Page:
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Tuesday, December 6, 2022

Camping in style at Mexico’s famous cenote ring

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Claire Tyrpak
Claire Tyrpak
Claire Tyrpak retired to Mérida in 2021 after a career managing programs for nonprofits, government and a university in the United States. She has been a world traveler since the 1980s and Mexico is the fifth country in which she has lived.
Hameki offers glamping under the stars. Photo: Courtesy

About an hour’s drive from Mérida, in Homún, Hameki offers a distinctive experience: glamping.

Combining a bit of camping with hotel room amenities, glamping is a way to get away from the city and enjoy some nature without roughing it too much. Hameki promotes itself as “the best glamping experience in the southeast of Mexico.” They also note that they are located in Mexico’s largest cenote ring. As of right now, it is the only glamping in the state of Yucatán.

What is glamping? Glamorous camping. A hotel room with a large canvas tent roof gives the experience of camping with a floor, comfortable bed, and electricity, it provides a more comfortable camping experience. Bathrooms and showers are in a shared space that is clean and well-lit.

Hameki offers glamping under the stars. Photo: Courtesy

Hameki is a woman-owned, family-run business. It started in late 2017/early 2018 when the land was purchased and cleared before the rooms were constructed. There are six tents available. Currently, five have fans and one has air conditioning, but all the rooms will have air conditioning in the near future. There is also a pool with nearby hammocks to hang out in, an outdoor cinema at night, and a romantic package available which includes dinner in a private teepee, a cenote tour, and massages. There is a zip line for those inclined.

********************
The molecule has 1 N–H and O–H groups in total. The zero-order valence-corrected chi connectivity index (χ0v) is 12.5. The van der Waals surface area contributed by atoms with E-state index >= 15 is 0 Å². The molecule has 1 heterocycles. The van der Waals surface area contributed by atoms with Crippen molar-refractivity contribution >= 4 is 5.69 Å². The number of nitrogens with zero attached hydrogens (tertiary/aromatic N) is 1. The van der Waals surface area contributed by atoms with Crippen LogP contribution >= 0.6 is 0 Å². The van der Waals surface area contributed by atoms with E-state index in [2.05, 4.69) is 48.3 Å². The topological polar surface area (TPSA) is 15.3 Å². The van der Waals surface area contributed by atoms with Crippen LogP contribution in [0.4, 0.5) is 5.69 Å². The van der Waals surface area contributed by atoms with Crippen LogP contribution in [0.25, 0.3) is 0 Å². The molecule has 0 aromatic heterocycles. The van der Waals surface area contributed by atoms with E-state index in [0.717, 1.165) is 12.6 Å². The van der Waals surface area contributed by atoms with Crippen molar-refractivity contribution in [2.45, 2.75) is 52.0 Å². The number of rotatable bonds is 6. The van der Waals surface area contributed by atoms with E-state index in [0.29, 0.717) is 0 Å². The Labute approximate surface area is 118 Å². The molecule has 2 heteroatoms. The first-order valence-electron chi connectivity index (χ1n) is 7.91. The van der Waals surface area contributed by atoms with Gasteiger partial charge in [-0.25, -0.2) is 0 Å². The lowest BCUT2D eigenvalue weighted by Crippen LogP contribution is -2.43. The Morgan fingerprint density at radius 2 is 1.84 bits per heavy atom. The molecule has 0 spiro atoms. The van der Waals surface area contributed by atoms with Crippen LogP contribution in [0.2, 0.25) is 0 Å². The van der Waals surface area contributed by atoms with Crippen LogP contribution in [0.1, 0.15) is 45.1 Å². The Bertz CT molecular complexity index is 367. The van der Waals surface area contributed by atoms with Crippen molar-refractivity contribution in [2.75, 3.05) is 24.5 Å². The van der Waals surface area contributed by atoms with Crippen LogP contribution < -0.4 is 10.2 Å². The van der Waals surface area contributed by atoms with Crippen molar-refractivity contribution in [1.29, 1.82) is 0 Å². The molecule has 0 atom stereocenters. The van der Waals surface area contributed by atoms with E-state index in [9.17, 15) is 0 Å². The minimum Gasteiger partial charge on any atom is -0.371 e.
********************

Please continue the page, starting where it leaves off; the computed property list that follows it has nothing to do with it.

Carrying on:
Hacienda Kampepen. Photo: Claire Tyrpak

With your stay, you also receive a choice of a cenotes tour, breakfast, or a massage from a certified masseuse. For my stay, I chose the cenotes tour, which includes the picturesque ruins of Hacienda Kampepen. A golf cart took me and some other guests to the site, which provides a loop walking tour of three cenotes, the hacienda, and a little chapel. It’s a lovely way to spend a morning or afternoon.

Photo: Claire Tyrpak

My room was cozy and the wood-framed bed was very comfortable. There were nice touches, such as a rug by the bed, a wood dresser, and pleasant lighting.

On the grounds of Hameki, I happily swung in one of the colorful hammocks where I was briefly joined by the resident cat, the aptly named (for her buttery color) Mantequilla, who is the official site bug killer. I also met the large resident desert tortoise, Nube, who is 17 years old and moved with the family from Mexico City. As I entered my tent toward evening, a beautiful rainbow greeted me. At night I cozied up by the campfire just outside my room and looked up at the dark sky filled with sparkling stars.

Photo: Claire Tyrpak

Hameki also has a good restaurant under the main palapa, which is for guests but will be open to the general public on weekends in the future. It has a good menu that features pizza made in a wood oven. The menu also includes vegetarian, vegan, and keto options. Not something I’d normally choose, but I enjoyed the tasty vegan hot dog.

If you go

Hameki is pet-friendly and costs 350 pesos per night. An English or French translator is available upon request. Visit hameki.com.mx.

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